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Does Home-Based Progressive Resistance or High-Intensity Circuit Training Improve Strength, Function, Activity or Participation in Children With Cerebral Palsy?

      Highlights

      • This is the first prospective randomized study of high-intensity circuit training for children with cerebral palsy.
      • Home-based training is an effective extension to institutional training in children with cerebral palsy.
      • High-intensity and progressive resistance strength trainings improved specific functional parameters.
      • There was no improvement for other measures of function or participation measures.
      • Only high-intensity circuit training enhanced total muscle strength.

      Abstract

      Objective

      Does home-based progressive resistance or high-intensity circuit training improve strength, function, activity, or participation in children with cerebral palsy (CP)?

      Design

      This was the first study on high-intensity circuit training for children with CP. This study was conducted as a randomized prospective controlled pilot study.

      Setting

      Evaluation took place at the gait laboratory of the university hospital, training sessions were performed at home.

      Participants

      Children (N=22) with CP (average age: 12y, 10mo, 19 Gross Motor Function Classification System level I, 3 level II) were randomly assigned either to progressive resistance training (PRT) or high-intensity circuit training (HICT).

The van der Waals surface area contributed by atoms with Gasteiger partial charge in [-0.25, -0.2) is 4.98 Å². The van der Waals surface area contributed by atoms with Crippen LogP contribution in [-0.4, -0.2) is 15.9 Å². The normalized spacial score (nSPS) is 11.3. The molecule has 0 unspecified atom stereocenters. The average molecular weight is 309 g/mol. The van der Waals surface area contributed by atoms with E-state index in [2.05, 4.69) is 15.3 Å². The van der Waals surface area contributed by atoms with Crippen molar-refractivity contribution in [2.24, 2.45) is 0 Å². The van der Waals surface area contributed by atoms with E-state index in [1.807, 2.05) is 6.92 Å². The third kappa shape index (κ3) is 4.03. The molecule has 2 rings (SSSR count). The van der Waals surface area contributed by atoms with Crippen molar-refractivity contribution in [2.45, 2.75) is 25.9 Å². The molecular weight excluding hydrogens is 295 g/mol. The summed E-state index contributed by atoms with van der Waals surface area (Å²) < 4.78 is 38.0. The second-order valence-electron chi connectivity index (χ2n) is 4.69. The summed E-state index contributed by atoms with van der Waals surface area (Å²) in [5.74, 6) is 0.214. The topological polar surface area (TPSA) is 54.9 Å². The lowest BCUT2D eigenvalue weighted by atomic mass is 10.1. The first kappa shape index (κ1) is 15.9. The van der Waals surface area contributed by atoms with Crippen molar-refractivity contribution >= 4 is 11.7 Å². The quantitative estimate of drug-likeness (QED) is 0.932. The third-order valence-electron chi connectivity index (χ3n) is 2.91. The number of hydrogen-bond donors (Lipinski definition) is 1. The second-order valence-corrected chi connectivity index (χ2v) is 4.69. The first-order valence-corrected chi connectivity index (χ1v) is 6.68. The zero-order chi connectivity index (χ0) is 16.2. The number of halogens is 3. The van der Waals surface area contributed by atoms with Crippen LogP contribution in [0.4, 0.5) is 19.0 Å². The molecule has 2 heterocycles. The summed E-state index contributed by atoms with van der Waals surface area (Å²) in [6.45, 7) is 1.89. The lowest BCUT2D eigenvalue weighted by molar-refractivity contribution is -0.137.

Interventions

      The PRT group trained with progressive overload, while the HICT group performed as many repetitions as possible within 30-second intervals (8wk, 3 times weekly in both groups).

      Main Outcome Measures

      Outcome measures stretched over all domains of the International Classification of Functioning, Disability and Health and included muscle strength, muscle power sprint test (MPST), timed stairs test (TST), 6-minute walking test, Gait Profile Score (GPS), timed Up and Go test (TUGT) and participation questionnaires.

      Results

      Only the HICT group was able to improve strength. Furthermore, the HICT group scored better in the MPST, while PRT participants improved in the TST and TUGT. The HICT-group was able to show improvement in the subscores of the parent-reported participation questionnaire. Other measures of mobility or participation did not change.

      Conclusions

      Both programs improved function specific to intervention. However, only the HICT group showed significant strength and participation improvements. Compliance was decent in both groups, but the average training unit was shorter in the HICT group. Both exercise programs showed functional benefits, but HICT might be the preferable option for strengthening in highly functional children with CP.

      Keywords

      List of abbreviations:

      ASKp (Activity Scale for Kids Performance version), CP (cerebral palsy), GPS (Gait Profile Score), HICT (high-intensity circuit training), ICF (International Classification of Functioning, Disability and Health), MPST (muscle power sprint test), PODCI (Pediatric Outcome Data Collection Instrument), PRT (progressive resistance training), TST (timed stairs test), TUGT (timed Up and Go test)
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